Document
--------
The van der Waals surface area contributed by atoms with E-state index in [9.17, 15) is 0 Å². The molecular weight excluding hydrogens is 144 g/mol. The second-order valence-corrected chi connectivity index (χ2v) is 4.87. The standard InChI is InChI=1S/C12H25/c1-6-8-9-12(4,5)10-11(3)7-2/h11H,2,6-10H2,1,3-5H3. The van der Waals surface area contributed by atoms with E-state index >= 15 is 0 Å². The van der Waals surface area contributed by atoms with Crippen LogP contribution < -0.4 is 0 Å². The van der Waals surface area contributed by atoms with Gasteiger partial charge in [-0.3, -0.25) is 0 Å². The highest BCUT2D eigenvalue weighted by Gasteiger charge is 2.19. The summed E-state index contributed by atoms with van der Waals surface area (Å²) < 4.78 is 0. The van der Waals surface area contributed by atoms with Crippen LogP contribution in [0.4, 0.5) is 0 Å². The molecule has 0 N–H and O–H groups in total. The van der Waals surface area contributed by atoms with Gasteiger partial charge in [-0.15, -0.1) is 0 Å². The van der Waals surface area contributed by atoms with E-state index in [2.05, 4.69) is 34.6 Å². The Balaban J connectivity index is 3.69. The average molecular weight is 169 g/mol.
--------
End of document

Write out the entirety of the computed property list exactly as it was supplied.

The van der Waals surface area contributed by atoms with E-state index in [9.17, 15) is 0 Å². The molecular weight excluding hydrogens is 144 g/mol. The second-order valence-corrected chi connectivity index (χ2v) is 4.87. The standard InChI is InChI=1S/C12H25/c1-6-8-9-12(4,5)10-11(3)7-2/h11H,2,6-10H2,1,3-5H3. The van der Waals surface area contributed by atoms with E-state index >= 15 is 0 Å². The van der Waals surface area contributed by atoms with Crippen LogP contribution < -0.4 is 0 Å². The van der Waals surface area contributed by atoms with Gasteiger partial charge in [-0.3, -0.25) is 0 Å². The highest BCUT2D eigenvalue weighted by Gasteiger charge is 2.19. The summed E-state index contributed by atoms with van der Waals surface area (Å²) < 4.78 is 0. The van der Waals surface area contributed by atoms with Crippen LogP contribution in [0.4, 0.5) is 0 Å². The molecule has 0 N–H and O–H groups in total. The van der Waals surface area contributed by atoms with Gasteiger partial charge in [-0.15, -0.1) is 0 Å². The van der Waals surface area contributed by atoms with E-state index in [2.05, 4.69) is 34.6 Å². The Balaban J connectivity index is 3.69. The average molecular weight is 169 g/mol.